Judge Orders Orange County, CA Sheriff to Cut Inmate Population In Half Due to COVID-19

The Orange County, California Sheriff has been ordered by a Superior Court judge to reduce the inmate population of his county’s jail system by fifty percent to help spread COVID-19.

Yes, really.

Let’s think about this for a moment: the people who are in the jails are the people we already know don’t obey the law.

Meanwhile, law-abiding California citizens have been forced to close their businesses and shutter themselves in their homes to prevent the spread of the virus.

Yet we’re going to release the non-law-abiding people in an attempt to stop the spread of the virus?

This is the result of generations of Americans who have never been educated in logic. There’s no other possible explanation. The Dumbing Down of America is officially complete.

I mean…right? In what other possible scenario would this sound like a good idea?

According to The Los Angeles Times, “the move came in response to a lawsuit filed in April by the American Civil Liberties Union against Orange County Sheriff Don Barnes, seeking the release of medically vulnerable and disabled inmates as well as necessary measures to protect those remaining in the jails from the coronavirus.”

The Times explained that Judge Peter Wilson ruled Barnes had violated the state constitutional rights of incarcerated individuals who were deemed as more susceptible to contracting and falling ill to the virus. This showed a “deliberate indifference” to the threat that disease poses to the inmate population on Barnes’ part, apparently.

“The uncontested facts found here include that conditions in the jail do not permit proper social distancing, there is no mandatory testing of staff or asymptomatic detainees after intake, and no strictly enforced policy of requiring masks for all staff interaction with inmates,” Judge Wilson concluded.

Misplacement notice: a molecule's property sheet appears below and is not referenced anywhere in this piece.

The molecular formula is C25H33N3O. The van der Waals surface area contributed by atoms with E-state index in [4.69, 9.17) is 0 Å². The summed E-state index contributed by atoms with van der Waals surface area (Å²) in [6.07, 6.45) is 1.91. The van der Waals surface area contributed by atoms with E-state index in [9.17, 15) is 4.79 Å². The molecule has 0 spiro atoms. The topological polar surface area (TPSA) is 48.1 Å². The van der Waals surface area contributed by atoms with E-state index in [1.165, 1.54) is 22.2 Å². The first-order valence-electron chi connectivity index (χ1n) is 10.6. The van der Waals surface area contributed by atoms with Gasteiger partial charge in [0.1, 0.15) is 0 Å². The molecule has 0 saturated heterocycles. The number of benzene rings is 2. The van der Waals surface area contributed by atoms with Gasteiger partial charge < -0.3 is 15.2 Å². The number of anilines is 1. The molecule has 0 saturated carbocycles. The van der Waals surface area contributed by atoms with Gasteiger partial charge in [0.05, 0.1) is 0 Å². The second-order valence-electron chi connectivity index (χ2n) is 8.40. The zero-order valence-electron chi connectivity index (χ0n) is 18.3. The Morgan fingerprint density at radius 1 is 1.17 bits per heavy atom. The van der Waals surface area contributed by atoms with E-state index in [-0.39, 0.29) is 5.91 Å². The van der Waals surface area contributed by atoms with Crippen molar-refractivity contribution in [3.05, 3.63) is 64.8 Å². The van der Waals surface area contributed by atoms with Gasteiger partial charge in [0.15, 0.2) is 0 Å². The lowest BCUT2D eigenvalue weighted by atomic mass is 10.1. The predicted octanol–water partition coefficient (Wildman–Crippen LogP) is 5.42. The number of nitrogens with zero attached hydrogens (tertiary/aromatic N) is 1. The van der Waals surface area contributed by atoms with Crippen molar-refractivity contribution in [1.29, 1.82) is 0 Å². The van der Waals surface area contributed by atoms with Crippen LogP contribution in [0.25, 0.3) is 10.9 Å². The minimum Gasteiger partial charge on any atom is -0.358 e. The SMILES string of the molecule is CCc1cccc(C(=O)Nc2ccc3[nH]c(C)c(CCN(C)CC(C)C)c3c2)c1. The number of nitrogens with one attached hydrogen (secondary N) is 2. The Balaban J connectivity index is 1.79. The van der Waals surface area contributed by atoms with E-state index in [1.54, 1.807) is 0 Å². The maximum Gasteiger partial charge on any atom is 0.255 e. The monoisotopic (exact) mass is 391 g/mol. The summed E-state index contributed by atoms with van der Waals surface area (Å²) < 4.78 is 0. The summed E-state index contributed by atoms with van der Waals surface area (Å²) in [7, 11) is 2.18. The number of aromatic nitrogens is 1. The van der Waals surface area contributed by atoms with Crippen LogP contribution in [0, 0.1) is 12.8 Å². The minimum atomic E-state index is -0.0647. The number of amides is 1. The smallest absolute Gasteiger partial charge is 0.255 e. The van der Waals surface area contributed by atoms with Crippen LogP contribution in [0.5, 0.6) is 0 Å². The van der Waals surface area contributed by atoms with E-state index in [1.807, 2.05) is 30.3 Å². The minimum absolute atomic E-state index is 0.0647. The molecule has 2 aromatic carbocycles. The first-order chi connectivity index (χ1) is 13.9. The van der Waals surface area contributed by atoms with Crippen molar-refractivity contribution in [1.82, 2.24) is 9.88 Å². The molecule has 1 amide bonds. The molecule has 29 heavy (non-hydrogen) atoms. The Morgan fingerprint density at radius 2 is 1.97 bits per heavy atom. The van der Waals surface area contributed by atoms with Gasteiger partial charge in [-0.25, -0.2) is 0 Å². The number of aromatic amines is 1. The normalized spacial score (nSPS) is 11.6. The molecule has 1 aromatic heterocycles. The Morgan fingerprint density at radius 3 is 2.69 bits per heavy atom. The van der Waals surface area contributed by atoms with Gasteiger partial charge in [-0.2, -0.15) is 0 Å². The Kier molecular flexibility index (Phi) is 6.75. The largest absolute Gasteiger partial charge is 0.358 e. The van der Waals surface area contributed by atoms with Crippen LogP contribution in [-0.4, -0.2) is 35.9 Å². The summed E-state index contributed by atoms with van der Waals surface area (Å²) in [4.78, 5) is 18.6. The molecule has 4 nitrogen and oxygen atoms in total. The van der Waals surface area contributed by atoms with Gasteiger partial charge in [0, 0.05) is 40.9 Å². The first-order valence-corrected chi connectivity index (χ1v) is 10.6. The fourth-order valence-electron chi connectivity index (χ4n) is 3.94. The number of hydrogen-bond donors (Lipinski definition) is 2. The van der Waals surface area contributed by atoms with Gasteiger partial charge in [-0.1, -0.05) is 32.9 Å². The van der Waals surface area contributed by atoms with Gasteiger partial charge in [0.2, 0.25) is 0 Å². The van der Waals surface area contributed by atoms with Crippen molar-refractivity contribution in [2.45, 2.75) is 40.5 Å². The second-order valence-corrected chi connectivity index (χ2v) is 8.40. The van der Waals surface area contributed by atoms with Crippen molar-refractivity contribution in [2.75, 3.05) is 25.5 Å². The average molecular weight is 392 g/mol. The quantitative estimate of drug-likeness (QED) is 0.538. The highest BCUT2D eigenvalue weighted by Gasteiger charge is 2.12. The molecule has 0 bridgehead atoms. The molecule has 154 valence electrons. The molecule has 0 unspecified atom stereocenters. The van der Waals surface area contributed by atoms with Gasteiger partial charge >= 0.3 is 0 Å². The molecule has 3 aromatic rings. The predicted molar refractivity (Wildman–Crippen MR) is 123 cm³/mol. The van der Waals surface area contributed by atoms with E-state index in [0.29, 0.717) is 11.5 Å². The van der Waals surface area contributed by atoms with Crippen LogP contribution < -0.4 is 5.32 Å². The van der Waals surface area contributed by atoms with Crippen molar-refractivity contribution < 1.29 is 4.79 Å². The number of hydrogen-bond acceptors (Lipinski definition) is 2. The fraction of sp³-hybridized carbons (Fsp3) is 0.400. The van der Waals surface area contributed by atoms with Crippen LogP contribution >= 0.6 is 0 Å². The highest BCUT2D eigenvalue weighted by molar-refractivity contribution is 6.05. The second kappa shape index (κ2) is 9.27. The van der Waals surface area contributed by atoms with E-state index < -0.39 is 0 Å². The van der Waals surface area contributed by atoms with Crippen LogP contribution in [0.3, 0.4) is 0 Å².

Barnes is not taking the order sitting down. In a statement, he indicated that his department is “evaluating the order, its impacts and our options for appeal.”

Sheriff, there is nothing to think about here in determining whether to appeal.

“If the order stands, it will result in the release of more than 1,800 inmates,” said Barnes. “Many of these inmates are in pre-trial status for, or have been convicted of, violent crimes and will be released back into the community. This order puts our community at substantial risk and does not take into account the impact on the victims of these crimes.”

More from The Los Angeles Times:

The judge ordered Barnes to reduce the population in all congregated living areas by 50%, including all dormitory and barracks-style housing and multi-person cells. He also instructed Barnes to provide a release plan by Dec. 31 that lists all medically vulnerable inmates, and to identify measures to protect all people in that category who won’t be released or transferred from jail.

He ordered Barnes to maintain the reductions “until the current COVID-19 emergency is declared terminated” and to impose a strict policy for staff members to wear face masks anytime they are within six feet of an inmate.

The Daily Wire notes that, prior to the pandemic, the Orange County jail system was the second-largest in the state.

Last spring, Sheriff Barnes had already reduced the jail population by about 45% and was instructed by a court to release even more inmates, including some sex offenders. According to the Sheriff’s Department, the average daily jail population count declined to 2,826 on May 11th at the height of COVID-19 cases in the system.

Since then, the number has steadily increased up to 3,628 which is still far below its capacity of 6,159.

Not one inmate out of the 691 who contracted COVID-19 while incarcerated have died and only a scant three have been admitted to hospitals for treatment according to data provided by the department.

The Sheriff should load up buses to take the inmates out of the facility and drop them off in the neighborhood of the judge who ordered their release. Then he should provide the inmates with the address of the judge and tell them he’s offering bed and breakfast services.

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